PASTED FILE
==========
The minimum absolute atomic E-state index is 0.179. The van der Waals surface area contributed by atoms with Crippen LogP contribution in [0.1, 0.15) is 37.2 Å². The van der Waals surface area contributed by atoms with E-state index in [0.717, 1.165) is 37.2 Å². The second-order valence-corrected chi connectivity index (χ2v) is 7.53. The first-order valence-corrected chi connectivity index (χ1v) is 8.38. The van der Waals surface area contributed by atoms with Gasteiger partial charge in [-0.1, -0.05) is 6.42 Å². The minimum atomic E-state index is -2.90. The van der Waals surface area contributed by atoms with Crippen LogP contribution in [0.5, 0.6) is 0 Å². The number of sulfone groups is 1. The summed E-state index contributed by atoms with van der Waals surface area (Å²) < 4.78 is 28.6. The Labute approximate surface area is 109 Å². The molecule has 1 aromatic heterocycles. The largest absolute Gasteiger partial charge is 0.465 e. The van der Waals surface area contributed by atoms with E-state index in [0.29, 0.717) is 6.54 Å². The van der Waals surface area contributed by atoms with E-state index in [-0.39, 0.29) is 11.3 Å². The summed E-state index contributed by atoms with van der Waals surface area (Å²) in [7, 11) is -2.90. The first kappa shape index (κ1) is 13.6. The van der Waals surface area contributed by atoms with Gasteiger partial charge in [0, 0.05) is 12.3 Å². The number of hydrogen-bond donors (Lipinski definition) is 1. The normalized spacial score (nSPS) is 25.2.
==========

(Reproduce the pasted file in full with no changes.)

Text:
The minimum absolute atomic E-state index is 0.179. The van der Waals surface area contributed by atoms with Crippen LogP contribution in [0.1, 0.15) is 37.2 Å². The van der Waals surface area contributed by atoms with E-state index in [0.717, 1.165) is 37.2 Å². The second-order valence-corrected chi connectivity index (χ2v) is 7.53. The first-order valence-corrected chi connectivity index (χ1v) is 8.38. The van der Waals surface area contributed by atoms with Gasteiger partial charge in [-0.1, -0.05) is 6.42 Å². The minimum atomic E-state index is -2.90. The van der Waals surface area contributed by atoms with Crippen LogP contribution in [0.5, 0.6) is 0 Å². The number of sulfone groups is 1. The summed E-state index contributed by atoms with van der Waals surface area (Å²) < 4.78 is 28.6. The Labute approximate surface area is 109 Å². The molecule has 1 aromatic heterocycles. The largest absolute Gasteiger partial charge is 0.465 e. The van der Waals surface area contributed by atoms with E-state index in [0.29, 0.717) is 6.54 Å². The van der Waals surface area contributed by atoms with E-state index in [-0.39, 0.29) is 11.3 Å². The summed E-state index contributed by atoms with van der Waals surface area (Å²) in [7, 11) is -2.90. The first kappa shape index (κ1) is 13.6. The van der Waals surface area contributed by atoms with Gasteiger partial charge in [0, 0.05) is 12.3 Å². The number of hydrogen-bond donors (Lipinski definition) is 1. The normalized spacial score (nSPS) is 25.2.